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  5. "아름다운 모자를 사주세요!"

"아름다운 모자를 사주세요!"

Translation:Buy me a beautiful hat!

September 8, 2017

14 Comments


https://www.duolingo.com/profile/AhsanUddin

Please should be considered at this level of politeness


https://www.duolingo.com/profile/LilleMy11

How can you tell from the sentence that I want them to buy a beautiful hat ~to me~ ? Is it because of the 주 part of the verb?


https://www.duolingo.com/profile/mofalt

Yes, -주 comes from the verb equivalent "to give" and adds an air of service to any verb, some "for someone's benefit". So if person A does something in favour of person B (which is mostly the speaker), you ought to add -주- to the -아/어 form of the actual verb. Now this does not necessarily mean that the recipient of the beneficially intended action needs to be the first person, but it mostly is. In other cases you will usually encounter object nouns or pronouns (or reflexivity elements) somewhere before the verb for the sake of clarification (if not provided by context anyway). So if it told you you were wrong in choosing a different variant, duolingo is wrong.

Example: "도와주세요!" -- "Please help!," which would most likely translate to "Please help me!" in any pro-drop language and almost all others I know. But it can also take "Please help him!" or other meanings. So the most frequent reading would be "Please help me!," but the others would be covered as well.

(A bit irregular, for 돕다 becomes 도와 in the -아/어 form.)


https://www.duolingo.com/profile/Staszek456

Great post, thank You very much!


https://www.duolingo.com/profile/KatharinaK702816

Yes, the attachment of the verb 주다 always refers to yourself


https://www.duolingo.com/profile/JennyAntho2

Can "can you buy me a hat?" be accepted? If not why not?


https://www.duolingo.com/profile/Yennie366555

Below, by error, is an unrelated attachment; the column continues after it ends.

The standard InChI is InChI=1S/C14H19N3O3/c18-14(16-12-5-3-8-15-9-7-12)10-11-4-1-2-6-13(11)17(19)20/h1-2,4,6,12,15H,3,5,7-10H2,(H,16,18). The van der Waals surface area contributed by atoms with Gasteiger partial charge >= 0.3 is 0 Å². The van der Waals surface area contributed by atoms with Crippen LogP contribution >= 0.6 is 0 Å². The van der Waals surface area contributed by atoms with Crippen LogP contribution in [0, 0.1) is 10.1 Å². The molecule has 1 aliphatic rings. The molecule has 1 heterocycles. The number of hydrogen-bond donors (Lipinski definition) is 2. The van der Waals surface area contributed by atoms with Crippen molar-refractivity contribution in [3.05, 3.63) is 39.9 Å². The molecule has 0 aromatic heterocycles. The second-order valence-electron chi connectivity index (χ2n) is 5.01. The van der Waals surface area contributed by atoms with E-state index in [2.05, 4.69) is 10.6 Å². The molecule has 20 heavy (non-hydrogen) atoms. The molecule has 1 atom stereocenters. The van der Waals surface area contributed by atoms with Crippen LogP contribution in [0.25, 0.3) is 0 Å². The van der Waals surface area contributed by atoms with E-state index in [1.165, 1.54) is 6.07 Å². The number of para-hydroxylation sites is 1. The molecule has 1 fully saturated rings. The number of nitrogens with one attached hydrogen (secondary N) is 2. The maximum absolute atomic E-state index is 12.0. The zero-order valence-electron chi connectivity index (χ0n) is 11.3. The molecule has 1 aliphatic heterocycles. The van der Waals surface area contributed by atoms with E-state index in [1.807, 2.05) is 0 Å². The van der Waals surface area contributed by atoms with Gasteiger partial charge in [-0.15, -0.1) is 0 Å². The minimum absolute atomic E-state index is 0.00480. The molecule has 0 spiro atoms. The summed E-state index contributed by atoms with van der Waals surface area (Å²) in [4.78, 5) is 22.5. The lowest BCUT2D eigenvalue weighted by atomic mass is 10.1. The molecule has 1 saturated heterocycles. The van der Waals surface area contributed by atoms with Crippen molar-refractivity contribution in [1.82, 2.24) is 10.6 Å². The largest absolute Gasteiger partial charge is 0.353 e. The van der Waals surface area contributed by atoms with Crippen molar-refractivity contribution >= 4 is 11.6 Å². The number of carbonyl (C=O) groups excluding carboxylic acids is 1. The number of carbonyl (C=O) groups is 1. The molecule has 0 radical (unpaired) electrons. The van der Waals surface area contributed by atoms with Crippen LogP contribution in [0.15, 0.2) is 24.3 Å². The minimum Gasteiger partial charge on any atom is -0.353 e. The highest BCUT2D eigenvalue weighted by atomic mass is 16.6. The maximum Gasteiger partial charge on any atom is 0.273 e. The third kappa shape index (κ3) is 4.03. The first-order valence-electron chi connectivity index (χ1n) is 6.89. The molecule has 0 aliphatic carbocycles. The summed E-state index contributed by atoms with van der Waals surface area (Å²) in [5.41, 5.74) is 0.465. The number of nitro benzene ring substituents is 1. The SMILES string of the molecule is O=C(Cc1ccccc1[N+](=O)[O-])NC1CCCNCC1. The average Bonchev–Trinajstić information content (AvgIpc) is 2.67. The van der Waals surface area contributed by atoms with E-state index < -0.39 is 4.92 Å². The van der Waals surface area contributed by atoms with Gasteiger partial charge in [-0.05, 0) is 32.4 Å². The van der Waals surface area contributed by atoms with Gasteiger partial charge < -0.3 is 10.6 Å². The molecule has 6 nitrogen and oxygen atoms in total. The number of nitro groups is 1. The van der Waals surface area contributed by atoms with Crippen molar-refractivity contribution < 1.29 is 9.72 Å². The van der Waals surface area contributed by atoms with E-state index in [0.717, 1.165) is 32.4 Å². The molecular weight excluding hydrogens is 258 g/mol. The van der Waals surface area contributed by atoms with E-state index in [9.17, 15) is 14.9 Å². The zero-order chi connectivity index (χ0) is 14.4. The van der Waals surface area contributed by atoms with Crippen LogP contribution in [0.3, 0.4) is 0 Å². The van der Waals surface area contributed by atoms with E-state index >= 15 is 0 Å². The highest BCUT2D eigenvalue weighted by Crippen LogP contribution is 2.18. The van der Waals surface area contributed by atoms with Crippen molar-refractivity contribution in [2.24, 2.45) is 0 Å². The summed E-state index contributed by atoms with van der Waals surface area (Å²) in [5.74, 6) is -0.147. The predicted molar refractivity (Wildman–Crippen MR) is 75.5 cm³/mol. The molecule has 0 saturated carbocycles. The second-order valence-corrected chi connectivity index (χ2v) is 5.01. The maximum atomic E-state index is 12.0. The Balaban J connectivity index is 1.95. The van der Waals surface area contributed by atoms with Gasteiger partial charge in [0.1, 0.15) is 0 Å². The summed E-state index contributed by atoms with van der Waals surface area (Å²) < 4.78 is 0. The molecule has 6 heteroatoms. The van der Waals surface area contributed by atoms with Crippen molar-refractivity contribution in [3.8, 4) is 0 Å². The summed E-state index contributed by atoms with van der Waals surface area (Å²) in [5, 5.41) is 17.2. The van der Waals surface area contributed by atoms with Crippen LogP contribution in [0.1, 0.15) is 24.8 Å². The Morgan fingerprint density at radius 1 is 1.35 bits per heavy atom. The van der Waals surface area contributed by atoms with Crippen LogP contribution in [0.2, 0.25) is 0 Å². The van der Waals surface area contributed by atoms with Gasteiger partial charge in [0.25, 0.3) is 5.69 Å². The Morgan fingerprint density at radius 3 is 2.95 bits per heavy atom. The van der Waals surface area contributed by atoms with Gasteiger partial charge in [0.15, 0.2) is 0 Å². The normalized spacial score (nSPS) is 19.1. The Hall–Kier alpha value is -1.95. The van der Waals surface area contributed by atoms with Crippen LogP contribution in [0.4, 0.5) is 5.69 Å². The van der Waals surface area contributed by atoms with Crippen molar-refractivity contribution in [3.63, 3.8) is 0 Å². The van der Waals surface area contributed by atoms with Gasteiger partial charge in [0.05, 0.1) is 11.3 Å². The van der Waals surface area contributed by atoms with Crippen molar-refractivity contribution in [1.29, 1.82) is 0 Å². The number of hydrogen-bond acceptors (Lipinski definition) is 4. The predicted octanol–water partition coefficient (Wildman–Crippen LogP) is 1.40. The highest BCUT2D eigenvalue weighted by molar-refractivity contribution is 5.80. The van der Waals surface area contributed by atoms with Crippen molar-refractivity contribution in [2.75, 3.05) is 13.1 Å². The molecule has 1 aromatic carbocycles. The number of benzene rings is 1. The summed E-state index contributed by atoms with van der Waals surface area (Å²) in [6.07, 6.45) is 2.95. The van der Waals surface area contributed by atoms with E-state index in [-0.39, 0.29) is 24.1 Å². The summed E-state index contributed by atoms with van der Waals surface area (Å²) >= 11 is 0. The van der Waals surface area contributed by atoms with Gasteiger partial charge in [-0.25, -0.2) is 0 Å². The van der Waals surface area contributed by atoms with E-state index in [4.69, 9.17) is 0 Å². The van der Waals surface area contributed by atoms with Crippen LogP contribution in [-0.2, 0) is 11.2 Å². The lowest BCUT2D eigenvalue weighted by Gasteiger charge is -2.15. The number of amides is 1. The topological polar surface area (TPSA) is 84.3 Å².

Because you didn't add beautiful. beautiful is in korea, 아름다운. ^-^


https://www.duolingo.com/profile/Yennie366555

That 's no correct answer. Because you didn't add beautiful.


https://www.duolingo.com/profile/AlakoMacha

i think that as much as we can try to translate the 주다 presence in the verb, we can't. As far as I know, the 주다 here gives the notion of "as a favor", like "(please) buy a beautiful hat for me, as a favor" but the "favor" part is already implicit in the translation when we add the "please" It's something that we should have in mind, but isn't translatable (i think)


https://www.duolingo.com/profile/mofalt

(With Korean each time I go for a literal translation, it turns out just the variant I have not picked which is required. I know it is hard to design functional language courses, it happens in basically all other languages as well (more advanced and L1 options are generally not considered valid as much as poor L2 smattering), and I know Korean is still in a beta phase -- but I strongly recommend introducing a general synonymity database to avoid such frustrations. I would say my false negative quota exceeds 20%. Even though I like the gamification aspect of duolingo, it is lacking in functionality literally everywhere, even in my native tongues. It seems to educate people to speak languages brokenly and to avoid any elaborate speech. I would even like it better if I could avoid those "false negatives" test methods altogether. Just as a general remark.)

And: Yes, I went for "Please buy me a beautiful hat" here. Which is more corresponding than anything else around. I would even say that the ending does not even allow for a more impolite translation (as the one presented).


https://www.duolingo.com/profile/ErikDee1

Wondering why "please buy me a beautiful hat" is incorrect?


https://www.duolingo.com/profile/porkrind94

please is what is meant and how it is used in korea. These nice people who are adding this stuff in are doing this in all the languages they pull something out of context and expect everyone to understand what the context was even though it is not presented.


https://www.duolingo.com/profile/oee16

Why is "Buy for me a beautiful hat" wrong?


https://www.duolingo.com/profile/TonyaLewis2

The literal meaning isn't wrong, but that isn't a natural English sentence. If you wanted to incorporate the 'for me' inference of 주 it would be more natural to say in English: "Buy a beautiful hat for me."

HTH :)

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